Some commentators claim that Justin Trudeau is in a precarious position. Tom Walkom isn't among them. Trudeau, he writes, has an extraordinary opportunity: "In a strange way, the makeup of the Commons in this hung Parliament also gives the Liberals both an incentive and an opportunity to be unusually bold."
There are precedents:
In 1972, Pierre Trudeau’s cumbersome and overly bureaucratic Liberal government was reduced to minority status. But the elder Trudeau used this setback as an opportunity to recalibrate his government and seize the issue of the day, economic nationalism.
With the backing of the NDP and in an effort to reduce U.S. control over the Canadian economy, he established the Foreign Investment Review Agency. Under NDP pressure, he also set up a national oil company, Petro-Canada, to confront the major, foreign-owned energy giants.
And Lester Pearson's minority government gave Canadians medicare, the Canada Pension Plan and a flag:
In the mid-1960s, a minority Liberal government under Lester Pearson and backed by the NDP seized the moment to create the architecture of the modern Canadian welfare state, including medicare, the Canada Pension Plan and federal funding for social assistance.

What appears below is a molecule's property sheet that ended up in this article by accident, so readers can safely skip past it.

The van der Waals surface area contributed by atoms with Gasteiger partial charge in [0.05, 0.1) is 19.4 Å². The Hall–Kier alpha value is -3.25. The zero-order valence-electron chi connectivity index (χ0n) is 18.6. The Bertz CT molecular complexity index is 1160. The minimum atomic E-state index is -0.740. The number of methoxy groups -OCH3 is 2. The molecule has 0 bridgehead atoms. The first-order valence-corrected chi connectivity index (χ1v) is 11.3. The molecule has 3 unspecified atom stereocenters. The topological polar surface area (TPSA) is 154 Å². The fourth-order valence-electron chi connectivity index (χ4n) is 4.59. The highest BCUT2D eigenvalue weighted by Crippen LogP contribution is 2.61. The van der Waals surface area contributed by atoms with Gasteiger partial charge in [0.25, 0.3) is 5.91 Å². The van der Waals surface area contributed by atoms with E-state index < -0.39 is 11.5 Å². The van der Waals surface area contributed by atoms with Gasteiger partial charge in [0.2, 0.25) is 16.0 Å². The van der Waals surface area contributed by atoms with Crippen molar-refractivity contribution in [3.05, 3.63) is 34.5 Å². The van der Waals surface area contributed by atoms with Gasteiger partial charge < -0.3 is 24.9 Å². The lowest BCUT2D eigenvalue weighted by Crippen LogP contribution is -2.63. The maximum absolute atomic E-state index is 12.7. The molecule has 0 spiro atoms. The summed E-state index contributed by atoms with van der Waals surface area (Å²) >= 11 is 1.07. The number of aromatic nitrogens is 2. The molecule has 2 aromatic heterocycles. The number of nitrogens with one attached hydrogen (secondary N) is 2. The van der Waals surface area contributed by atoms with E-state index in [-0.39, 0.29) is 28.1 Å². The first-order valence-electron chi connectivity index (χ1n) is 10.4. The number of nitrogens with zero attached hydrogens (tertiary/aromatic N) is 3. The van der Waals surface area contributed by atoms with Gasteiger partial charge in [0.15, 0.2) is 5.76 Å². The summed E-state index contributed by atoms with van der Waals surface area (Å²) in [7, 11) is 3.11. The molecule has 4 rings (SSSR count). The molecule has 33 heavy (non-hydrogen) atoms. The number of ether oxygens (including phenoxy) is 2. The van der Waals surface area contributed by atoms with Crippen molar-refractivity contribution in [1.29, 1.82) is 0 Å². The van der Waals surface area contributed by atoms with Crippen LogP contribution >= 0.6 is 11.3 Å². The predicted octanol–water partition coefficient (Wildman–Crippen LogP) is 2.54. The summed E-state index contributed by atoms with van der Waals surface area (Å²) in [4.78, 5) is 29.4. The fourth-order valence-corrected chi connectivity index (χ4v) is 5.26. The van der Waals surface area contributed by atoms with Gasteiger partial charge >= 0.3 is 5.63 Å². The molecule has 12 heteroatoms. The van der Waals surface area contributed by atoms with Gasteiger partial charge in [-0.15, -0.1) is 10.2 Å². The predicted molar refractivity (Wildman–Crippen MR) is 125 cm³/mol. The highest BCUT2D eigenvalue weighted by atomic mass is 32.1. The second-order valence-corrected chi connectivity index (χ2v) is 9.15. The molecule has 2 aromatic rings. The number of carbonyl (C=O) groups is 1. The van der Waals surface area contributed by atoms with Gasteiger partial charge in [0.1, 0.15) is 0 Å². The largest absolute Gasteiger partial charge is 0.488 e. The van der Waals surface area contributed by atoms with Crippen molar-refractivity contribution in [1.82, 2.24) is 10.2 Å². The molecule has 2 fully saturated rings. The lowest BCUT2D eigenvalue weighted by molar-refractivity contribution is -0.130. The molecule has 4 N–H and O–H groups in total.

This history provides two lessons for Justin Trudeau. First, boldness works. Trudeau may not be able to get all provinces to agree to, say, a universal pharmacare program. But that doesn’t preclude him from establishing the legislative framework for one.
When the federal law governing medicare came into effect in 1968, only two provinces — Saskatchewan and British Columbia — signed on. The rest joined later. New Brunswick, the last to adopt medicare, didn’t do so until 1971.
So change didn't come in one fell swoop. But, if Trudeau knows how to deal with the other parties in the House, significant change -- and progress -- can happen.